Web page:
Squatters throw rocks at a demolition crew during a demolition in Manila's financial district on April 28, 2011
The Philippine government plans to move about 100,000 squatters from their homes on crucial waterways in Manila by June as a flood control measure and for their own safety, an official said Saturday.
The plan is to clear six major waterways in the sprawling capital before typhoon season starts in June, while also saving the squatters from being washed away by floods, said Interior Undersecretary Francisco Fernandez.
Experts have long warned that flooding in Manila has been worsened by the squatter communities who build precarious shanties on the banks of waterways, preventing water from flowing freely and blocking drains with rubbish.
Fernandez said there were an estimated 105,000 squatter families living on the waterways of the capital. The 20,000 families -- representing about 100,000 people -- living in the six major waterways would be the first to be moved.
"Forced evacuations will only be taken as a last resort," said Fernandez, whose office is in charge of informal settlers.
He said the government was already meeting those affected so they could be relocated to areas near their old homes or at least in or near the capital.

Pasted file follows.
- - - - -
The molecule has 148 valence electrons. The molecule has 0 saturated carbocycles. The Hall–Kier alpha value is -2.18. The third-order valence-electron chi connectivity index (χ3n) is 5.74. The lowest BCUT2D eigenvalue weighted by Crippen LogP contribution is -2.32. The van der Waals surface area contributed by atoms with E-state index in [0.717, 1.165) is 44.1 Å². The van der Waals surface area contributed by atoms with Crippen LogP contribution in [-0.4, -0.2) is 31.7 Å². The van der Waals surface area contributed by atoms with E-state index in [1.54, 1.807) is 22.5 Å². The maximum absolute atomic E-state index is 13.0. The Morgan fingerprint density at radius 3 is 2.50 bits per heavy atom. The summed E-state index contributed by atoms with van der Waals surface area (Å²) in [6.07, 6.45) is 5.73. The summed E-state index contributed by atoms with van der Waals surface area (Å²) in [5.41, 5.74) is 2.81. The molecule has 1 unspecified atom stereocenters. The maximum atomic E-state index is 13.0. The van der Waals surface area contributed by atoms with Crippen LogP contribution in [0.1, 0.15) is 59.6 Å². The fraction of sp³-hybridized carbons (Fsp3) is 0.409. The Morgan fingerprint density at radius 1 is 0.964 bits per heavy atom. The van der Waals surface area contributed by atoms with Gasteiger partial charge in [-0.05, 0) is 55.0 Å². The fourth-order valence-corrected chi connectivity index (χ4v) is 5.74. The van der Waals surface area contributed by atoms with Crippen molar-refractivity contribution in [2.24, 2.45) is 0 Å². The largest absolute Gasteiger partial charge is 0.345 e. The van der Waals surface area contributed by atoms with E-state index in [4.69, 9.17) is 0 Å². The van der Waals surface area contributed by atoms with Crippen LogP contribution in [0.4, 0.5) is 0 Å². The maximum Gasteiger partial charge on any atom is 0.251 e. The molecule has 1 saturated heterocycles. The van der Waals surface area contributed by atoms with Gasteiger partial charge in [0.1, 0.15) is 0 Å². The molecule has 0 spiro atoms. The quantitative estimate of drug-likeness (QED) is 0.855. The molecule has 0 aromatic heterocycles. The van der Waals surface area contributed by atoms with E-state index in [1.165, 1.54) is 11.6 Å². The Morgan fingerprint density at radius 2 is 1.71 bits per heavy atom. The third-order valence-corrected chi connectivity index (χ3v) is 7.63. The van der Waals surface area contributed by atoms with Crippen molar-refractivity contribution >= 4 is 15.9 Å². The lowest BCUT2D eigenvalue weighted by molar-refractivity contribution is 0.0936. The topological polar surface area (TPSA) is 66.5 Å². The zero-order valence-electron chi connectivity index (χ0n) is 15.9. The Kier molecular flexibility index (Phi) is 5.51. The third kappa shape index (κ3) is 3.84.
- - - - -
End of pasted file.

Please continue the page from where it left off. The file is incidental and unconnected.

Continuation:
In the past, he said, squatters relocated outside the capital swiftly returned to their old homes because they could not find jobs at the relocation site.
The government has already allocated 10 billion pesos ($246 million) for the project this year and is preparing "medium-rise buildings" as new homes for the squatters, Francisco told AFP.
Urban planners have said the clogging of waterways by squatters is one cause of frequent flooding and deaths in the capital caused by storms like Typhoon Ketsana in 2009.
In recent months, squatter communities have violently resisted relocation efforts but Francisco said those on the waterways realised they had to move.
"They are there in the waterways not because they want to be, but because they have no other choice," he said.
There are more than 11.8 million people living in the capital and Francisco said as many as 20 percent could be squatters who build shanties in empty lots, under bridges, on waterways or any vacant place they can settle.